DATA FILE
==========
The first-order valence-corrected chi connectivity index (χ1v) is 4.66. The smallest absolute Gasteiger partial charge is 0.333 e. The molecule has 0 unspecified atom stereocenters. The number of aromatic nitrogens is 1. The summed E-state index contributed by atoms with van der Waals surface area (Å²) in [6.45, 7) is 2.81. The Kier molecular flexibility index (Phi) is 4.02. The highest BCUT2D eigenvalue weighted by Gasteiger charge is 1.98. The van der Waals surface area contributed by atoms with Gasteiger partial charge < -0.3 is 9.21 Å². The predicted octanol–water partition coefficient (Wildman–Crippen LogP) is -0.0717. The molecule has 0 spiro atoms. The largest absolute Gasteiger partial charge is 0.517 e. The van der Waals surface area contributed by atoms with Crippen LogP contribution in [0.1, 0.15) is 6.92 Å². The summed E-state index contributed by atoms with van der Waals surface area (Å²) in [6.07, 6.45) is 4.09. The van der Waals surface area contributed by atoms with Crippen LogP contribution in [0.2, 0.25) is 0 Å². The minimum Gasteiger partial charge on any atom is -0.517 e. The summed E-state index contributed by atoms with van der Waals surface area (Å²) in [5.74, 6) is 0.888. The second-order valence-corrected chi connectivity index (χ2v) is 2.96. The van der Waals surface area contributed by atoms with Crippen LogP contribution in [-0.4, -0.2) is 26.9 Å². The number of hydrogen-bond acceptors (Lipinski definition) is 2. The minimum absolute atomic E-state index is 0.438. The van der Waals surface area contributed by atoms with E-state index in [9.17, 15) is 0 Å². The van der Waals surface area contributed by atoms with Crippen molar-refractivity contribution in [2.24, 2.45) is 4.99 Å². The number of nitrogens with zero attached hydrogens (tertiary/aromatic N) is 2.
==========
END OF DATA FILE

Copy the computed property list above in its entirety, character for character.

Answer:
The first-order valence-corrected chi connectivity index (χ1v) is 4.66. The smallest absolute Gasteiger partial charge is 0.333 e. The molecule has 0 unspecified atom stereocenters. The number of aromatic nitrogens is 1. The summed E-state index contributed by atoms with van der Waals surface area (Å²) in [6.45, 7) is 2.81. The Kier molecular flexibility index (Phi) is 4.02. The highest BCUT2D eigenvalue weighted by Gasteiger charge is 1.98. The van der Waals surface area contributed by atoms with Gasteiger partial charge < -0.3 is 9.21 Å². The predicted octanol–water partition coefficient (Wildman–Crippen LogP) is -0.0717. The molecule has 0 spiro atoms. The largest absolute Gasteiger partial charge is 0.517 e. The van der Waals surface area contributed by atoms with Crippen LogP contribution in [0.1, 0.15) is 6.92 Å². The summed E-state index contributed by atoms with van der Waals surface area (Å²) in [6.07, 6.45) is 4.09. The van der Waals surface area contributed by atoms with Crippen LogP contribution in [0.2, 0.25) is 0 Å². The minimum Gasteiger partial charge on any atom is -0.517 e. The summed E-state index contributed by atoms with van der Waals surface area (Å²) in [5.74, 6) is 0.888. The second-order valence-corrected chi connectivity index (χ2v) is 2.96. The van der Waals surface area contributed by atoms with Crippen LogP contribution in [-0.4, -0.2) is 26.9 Å². The number of hydrogen-bond acceptors (Lipinski definition) is 2. The minimum absolute atomic E-state index is 0.438. The van der Waals surface area contributed by atoms with E-state index in [9.17, 15) is 0 Å². The van der Waals surface area contributed by atoms with Crippen molar-refractivity contribution in [2.24, 2.45) is 4.99 Å². The number of nitrogens with zero attached hydrogens (tertiary/aromatic N) is 2.